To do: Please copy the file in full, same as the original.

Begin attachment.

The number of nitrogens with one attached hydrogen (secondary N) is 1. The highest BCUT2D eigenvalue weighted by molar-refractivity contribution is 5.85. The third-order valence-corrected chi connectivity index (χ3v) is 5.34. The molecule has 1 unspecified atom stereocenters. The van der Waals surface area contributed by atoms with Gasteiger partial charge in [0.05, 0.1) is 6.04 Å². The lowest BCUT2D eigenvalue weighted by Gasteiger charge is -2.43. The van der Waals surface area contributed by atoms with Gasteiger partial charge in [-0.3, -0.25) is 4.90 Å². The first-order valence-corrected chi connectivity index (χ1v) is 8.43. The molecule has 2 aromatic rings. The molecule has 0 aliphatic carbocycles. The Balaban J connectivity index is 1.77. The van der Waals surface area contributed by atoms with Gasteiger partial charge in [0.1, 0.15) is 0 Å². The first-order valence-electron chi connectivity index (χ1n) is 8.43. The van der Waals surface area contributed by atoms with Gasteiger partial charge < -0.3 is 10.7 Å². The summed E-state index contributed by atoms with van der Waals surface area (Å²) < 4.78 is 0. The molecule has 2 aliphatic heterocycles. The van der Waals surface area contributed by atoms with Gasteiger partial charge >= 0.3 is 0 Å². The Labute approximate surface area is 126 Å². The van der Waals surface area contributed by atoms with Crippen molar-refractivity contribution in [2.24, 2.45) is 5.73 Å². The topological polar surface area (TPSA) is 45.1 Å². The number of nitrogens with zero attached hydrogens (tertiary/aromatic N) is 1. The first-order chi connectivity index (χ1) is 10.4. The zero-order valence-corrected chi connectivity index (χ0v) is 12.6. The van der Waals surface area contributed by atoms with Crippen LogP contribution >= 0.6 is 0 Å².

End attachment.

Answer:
The number of nitrogens with one attached hydrogen (secondary N) is 1. The highest BCUT2D eigenvalue weighted by molar-refractivity contribution is 5.85. The third-order valence-corrected chi connectivity index (χ3v) is 5.34. The molecule has 1 unspecified atom stereocenters. The van der Waals surface area contributed by atoms with Gasteiger partial charge in [0.05, 0.1) is 6.04 Å². The lowest BCUT2D eigenvalue weighted by Gasteiger charge is -2.43. The van der Waals surface area contributed by atoms with Gasteiger partial charge in [-0.3, -0.25) is 4.90 Å². The first-order valence-corrected chi connectivity index (χ1v) is 8.43. The molecule has 2 aromatic rings. The molecule has 0 aliphatic carbocycles. The Balaban J connectivity index is 1.77. The van der Waals surface area contributed by atoms with Gasteiger partial charge in [0.1, 0.15) is 0 Å². The first-order valence-electron chi connectivity index (χ1n) is 8.43. The van der Waals surface area contributed by atoms with Gasteiger partial charge < -0.3 is 10.7 Å². The summed E-state index contributed by atoms with van der Waals surface area (Å²) < 4.78 is 0. The molecule has 2 aliphatic heterocycles. The van der Waals surface area contributed by atoms with Gasteiger partial charge >= 0.3 is 0 Å². The Labute approximate surface area is 126 Å². The van der Waals surface area contributed by atoms with Crippen molar-refractivity contribution in [2.24, 2.45) is 5.73 Å². The topological polar surface area (TPSA) is 45.1 Å². The number of nitrogens with zero attached hydrogens (tertiary/aromatic N) is 1. The first-order chi connectivity index (χ1) is 10.4. The zero-order valence-corrected chi connectivity index (χ0v) is 12.6. The van der Waals surface area contributed by atoms with Crippen LogP contribution >= 0.6 is 0 Å².